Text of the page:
Wednesday, 5 August 2015

Brettanomyces and Oak Old Ale Results

Y'all wanna see somethin'?
I think this video speaks louder than words:

video

I have made a snot beer!

The real cause for this delicious viscosity is an infection. Originally, I wanted to just have a nice funky brettanomyces finished english strong ale. I ended up instead with two cases of buttered popcorn flavored sour snot.

The thick texture and buttered popcorn flavor are from a bacteria called "Pediococcus", which is an important bacteria in sour beer production. In normal sour beers, this phase where the beer becomes viscous is called the beer getting "sick", and is generally cleared up in a few months. In some beers, this can happen twice, or even happens in the bottle, so some lambic or sour producers keep their sour beers after being bottled to give them time in case this sickness happens again. Many famous lambic producers swear that this actually makes the beer better in the end.

The thickness is from the bacteria making "exopolysaccharides" - or long chains of carbohydrates or sugar molecules that form on the outside of the bacteria. These chains of starch-like molecules intermingle and form this matrix that give this awesome looking mess. Pediococcus also create a lot of diacetyl, which smells just like buttered popcorn or butterscotch.

The good news for sour beers that get sick is that the Brettanomyces will come along and digest these exopolysaccharides, and the diacetyl is taken up and broken down as well so that this clears up by the end of fermentation. The bad news is that this beer is already bottled, and pretty much unsalvageable.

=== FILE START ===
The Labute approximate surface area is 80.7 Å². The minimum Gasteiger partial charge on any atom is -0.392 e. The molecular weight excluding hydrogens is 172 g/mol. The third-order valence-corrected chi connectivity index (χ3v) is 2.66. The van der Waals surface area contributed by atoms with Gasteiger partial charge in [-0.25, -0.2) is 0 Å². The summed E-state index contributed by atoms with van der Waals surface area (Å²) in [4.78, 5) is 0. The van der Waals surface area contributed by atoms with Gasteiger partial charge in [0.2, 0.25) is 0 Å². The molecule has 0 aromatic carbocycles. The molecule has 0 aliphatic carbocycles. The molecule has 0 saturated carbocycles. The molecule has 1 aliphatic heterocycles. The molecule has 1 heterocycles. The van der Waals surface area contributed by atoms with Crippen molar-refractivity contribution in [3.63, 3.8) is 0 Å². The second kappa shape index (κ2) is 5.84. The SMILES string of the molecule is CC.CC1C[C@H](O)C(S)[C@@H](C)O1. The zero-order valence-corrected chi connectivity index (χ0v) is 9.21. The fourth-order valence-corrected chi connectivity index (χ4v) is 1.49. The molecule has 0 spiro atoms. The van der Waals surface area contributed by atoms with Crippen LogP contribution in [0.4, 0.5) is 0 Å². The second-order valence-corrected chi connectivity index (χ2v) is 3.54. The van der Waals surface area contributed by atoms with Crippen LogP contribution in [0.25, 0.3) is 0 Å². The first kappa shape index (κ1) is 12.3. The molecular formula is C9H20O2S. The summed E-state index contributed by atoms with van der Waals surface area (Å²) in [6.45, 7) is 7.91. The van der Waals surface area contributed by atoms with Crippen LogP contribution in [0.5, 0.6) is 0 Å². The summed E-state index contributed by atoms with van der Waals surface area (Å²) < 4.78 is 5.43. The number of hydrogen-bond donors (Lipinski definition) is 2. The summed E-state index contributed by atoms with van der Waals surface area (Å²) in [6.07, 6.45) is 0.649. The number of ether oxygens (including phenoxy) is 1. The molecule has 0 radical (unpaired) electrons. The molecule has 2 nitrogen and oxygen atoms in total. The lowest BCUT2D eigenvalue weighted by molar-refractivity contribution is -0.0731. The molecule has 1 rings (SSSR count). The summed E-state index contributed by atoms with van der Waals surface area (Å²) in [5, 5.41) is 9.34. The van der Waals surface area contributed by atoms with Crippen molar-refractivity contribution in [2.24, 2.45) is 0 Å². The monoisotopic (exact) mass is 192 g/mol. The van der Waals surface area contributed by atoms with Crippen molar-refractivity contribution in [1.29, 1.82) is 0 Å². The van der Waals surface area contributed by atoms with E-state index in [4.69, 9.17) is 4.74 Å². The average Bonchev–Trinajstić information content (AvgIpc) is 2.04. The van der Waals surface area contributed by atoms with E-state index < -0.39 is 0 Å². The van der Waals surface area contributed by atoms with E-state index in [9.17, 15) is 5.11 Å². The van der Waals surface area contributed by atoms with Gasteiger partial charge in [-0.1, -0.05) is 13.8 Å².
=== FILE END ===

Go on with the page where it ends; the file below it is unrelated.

Sources of error? Well, it could be that this carboy was right next to the "Solera top-off beer" which was being soured, but that shouldn't have contaminated it directly. It could be that I may have accidentally double dipped with a wine-theif while trying either of these beers, but I kind of doubt I would be so careless. The third and most likely cause is that I noticed some gunk in my bottling siphon shortly after bottling this beer, which may have been harboring some bacteria from a previous sour.

So, this beer is a loss. It's tragic because I've been much too busy this summer to brew much, but I will definitely rebrew this batch in the fall to reclaim it! Next time I'll remember to use some English dry hops as well.

EDIT: Actually, after chatting with some colleagues over at Milk The Funk on facebook, they all assured me that this beer wouldn't overcarbonate from the Brett digesting the exopolysaccharides. I'm going to leave these bottles and revisit them as time goes on, monitoring them for overcarbonation.

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